In 1855, 28 LDS converts set sail from Australia on the first leg of their journey to the Salt Lake Valley. During that journey their ship, the Julia Ann, wrecked on a coral reef near Tahiti.
Through the captain's reports, personal artifacts and underwater archaeological specimens, their historic journey is retold in an exhibit at the Museum of Church History and Art.Before coming to Utah, "The Wreck of the Julia Ann" exhibit was displayed at the Australian National Maritime Museum in Sydney.
Paul Hundley, curator of the Australian museum's USA Gallery and organizer of the exhibit, led an underwater exhibition team in 1996 to locate the ship. The group found the site near an atoll 400 miles west of Tahiti. (Please see May 31, 1997, Church News.) Samples of the remains collected for analysis are included in the exhibit.
In addition to the artifacts, the exhibit at the Church museum also includes several learning stations designed to teach children about 19th Century ocean travel.
They can learn how to communicate using flags, read stars for navigation or play checkers on a board similar to those used 100 years ago. They can also search for turtle eggs and sea shells or pretend they have landed on a Pacific island.
More important, however, they can learn what life may have been like for some the Church's Pacific pioneers who, before taking up handcarts or wagons to cross the western plains, sailed across the ocean.
Exhibit curator Marjorie D. Conder said that 19th Century migration, mainly from Europe, is a well-known story. However, she added, "emigration from other places is less well known, and the story of the Julia Ann is one of those stories."
The exhibit tells of the story of the shipwreck using Captain Benjamin Franklin Pond's reminiscences, published in New York in 1858. A photograph of Captain Pond holding a telescope is included in the display, together with a portrait of the First Officer P.M. Coffin that Mr. Hundley located at an auction house in New York.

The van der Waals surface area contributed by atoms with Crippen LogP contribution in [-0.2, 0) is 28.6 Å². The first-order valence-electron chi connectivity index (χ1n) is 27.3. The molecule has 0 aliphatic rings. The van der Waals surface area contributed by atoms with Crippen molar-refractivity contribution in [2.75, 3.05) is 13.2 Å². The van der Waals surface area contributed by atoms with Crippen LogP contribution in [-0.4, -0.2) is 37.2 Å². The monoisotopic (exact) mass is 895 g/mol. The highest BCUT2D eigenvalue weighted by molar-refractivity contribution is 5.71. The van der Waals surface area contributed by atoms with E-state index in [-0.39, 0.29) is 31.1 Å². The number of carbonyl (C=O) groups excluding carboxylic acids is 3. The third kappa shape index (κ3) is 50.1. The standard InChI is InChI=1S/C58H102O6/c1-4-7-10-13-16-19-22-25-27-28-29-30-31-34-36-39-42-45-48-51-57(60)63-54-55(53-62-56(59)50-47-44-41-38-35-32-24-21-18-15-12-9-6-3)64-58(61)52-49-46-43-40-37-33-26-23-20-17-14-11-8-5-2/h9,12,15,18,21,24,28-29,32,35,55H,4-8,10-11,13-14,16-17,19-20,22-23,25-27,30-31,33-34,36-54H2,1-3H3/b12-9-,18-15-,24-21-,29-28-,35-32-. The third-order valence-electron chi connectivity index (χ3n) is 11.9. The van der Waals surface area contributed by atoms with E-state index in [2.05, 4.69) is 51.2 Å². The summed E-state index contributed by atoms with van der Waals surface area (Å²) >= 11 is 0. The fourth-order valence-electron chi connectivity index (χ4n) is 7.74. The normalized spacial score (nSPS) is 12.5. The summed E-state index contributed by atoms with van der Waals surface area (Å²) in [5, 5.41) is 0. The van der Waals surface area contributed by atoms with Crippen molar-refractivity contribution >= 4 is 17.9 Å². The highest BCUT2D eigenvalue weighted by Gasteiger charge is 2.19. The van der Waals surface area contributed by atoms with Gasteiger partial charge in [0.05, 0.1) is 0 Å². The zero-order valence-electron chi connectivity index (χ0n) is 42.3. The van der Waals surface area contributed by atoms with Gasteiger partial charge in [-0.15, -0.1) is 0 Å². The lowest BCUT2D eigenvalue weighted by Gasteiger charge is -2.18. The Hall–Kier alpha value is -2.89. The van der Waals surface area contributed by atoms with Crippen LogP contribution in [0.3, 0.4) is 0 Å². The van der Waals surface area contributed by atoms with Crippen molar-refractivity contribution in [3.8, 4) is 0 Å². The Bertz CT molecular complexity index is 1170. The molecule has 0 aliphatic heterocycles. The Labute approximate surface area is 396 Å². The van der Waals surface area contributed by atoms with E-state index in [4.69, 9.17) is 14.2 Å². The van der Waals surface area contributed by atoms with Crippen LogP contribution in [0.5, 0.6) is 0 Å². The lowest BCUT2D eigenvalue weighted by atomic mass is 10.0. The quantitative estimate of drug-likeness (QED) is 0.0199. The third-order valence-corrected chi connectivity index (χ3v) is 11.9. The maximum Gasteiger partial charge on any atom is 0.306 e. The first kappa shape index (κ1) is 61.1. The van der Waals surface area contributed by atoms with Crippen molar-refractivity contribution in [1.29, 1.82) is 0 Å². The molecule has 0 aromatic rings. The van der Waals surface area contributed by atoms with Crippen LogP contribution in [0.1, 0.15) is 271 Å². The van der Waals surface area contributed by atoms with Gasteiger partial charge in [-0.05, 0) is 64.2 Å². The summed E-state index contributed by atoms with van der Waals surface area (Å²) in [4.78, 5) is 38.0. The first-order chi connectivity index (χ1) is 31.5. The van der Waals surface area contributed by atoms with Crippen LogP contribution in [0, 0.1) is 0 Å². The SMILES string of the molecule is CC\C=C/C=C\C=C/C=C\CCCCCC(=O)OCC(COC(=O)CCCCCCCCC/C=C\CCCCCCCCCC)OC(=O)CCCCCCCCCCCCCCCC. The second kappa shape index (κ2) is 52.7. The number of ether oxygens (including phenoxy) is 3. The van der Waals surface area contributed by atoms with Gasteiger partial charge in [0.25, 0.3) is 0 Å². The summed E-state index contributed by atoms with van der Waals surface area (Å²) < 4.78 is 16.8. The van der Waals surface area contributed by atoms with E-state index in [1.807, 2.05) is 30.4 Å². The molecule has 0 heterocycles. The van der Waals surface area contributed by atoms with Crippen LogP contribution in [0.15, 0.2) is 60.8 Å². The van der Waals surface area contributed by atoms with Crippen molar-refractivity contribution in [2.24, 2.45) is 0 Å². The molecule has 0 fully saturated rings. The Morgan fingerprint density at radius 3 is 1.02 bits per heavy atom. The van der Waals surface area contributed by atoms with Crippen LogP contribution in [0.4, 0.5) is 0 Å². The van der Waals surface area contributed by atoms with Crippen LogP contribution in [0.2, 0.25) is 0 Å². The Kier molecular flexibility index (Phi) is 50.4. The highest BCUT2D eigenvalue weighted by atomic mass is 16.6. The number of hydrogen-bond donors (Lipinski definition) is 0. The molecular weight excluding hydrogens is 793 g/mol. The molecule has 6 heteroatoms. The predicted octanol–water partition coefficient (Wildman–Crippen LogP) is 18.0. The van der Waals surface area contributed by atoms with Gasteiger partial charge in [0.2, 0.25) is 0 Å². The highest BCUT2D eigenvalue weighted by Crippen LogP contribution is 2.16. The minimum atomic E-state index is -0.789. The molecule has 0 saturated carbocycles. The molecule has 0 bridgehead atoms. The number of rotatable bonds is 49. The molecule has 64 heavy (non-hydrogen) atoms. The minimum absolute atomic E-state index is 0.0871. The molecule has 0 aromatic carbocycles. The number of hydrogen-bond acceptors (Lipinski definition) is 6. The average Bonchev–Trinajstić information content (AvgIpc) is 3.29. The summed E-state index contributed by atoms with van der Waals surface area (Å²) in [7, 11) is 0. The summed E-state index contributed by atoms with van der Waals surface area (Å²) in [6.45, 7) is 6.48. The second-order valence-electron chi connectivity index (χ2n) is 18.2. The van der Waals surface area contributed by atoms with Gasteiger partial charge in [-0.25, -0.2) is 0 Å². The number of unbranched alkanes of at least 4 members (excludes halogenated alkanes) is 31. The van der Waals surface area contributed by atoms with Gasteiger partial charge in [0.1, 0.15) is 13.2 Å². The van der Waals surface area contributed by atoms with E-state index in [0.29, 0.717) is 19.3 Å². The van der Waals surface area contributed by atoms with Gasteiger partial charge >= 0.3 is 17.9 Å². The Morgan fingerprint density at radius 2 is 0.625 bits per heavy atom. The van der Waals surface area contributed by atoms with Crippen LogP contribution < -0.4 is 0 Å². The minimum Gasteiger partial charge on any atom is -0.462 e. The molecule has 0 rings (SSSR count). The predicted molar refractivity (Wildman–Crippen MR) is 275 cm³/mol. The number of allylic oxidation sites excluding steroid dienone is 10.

The Julia Ann – carrying 56 people, including 28 Church members, and 350 tons of coal – was just four week out of Sydney when it wrecked just off Scilly Island Oct. 3, 1855. (Please see May 4, 1996, Church News.) Five Latter-day Saints, including three children, drowned when the ship split in two.
The surviving passengers and crew spent two months on a nearby island eating turtle flesh and coconuts, and drinking water from holes dug deep in the sand.
Of all the ships that carried Mormon immigrants from 1840 to 1890, the Julia Ann was the only ship to wreck at sea, explained Sister Conder.
She is quick to note that 85,000 Church converts crossed the ocean safely before gathering with the Saints. "To me that is the most compelling thing about
sea travel by early membersT," she said.
Sister Conder noted that since the exhibit opened Nov. 6, it has already attracted a lot of attention – especially from descendants of those who survived the disaster.
The exhibit also attracted a lot of attention at the Maritime Museum in Sydney. The Honorable Robert J. Carr, a member of Parliament and Premier of New South Wales, spoke when the display opened there. Elder Vaughn J Featherstone of the Seventy and president of the Church's Pacific Area also spoke at the exhibit's Sydney opening – presenting a special poem he had written on the Julia Ann's journey for the ceremony.
When the Salt Lake exhibition of "The Julia Ann Ship Wreck" closes Feb. 21, 1999, it will travel to California for showings at Newport Beach Nautical Museum and the San Francisco Maritime National Historical Park, then will conclude its schedule at the Museum of Tahiti and the Islands in Punaavia, Tahiti.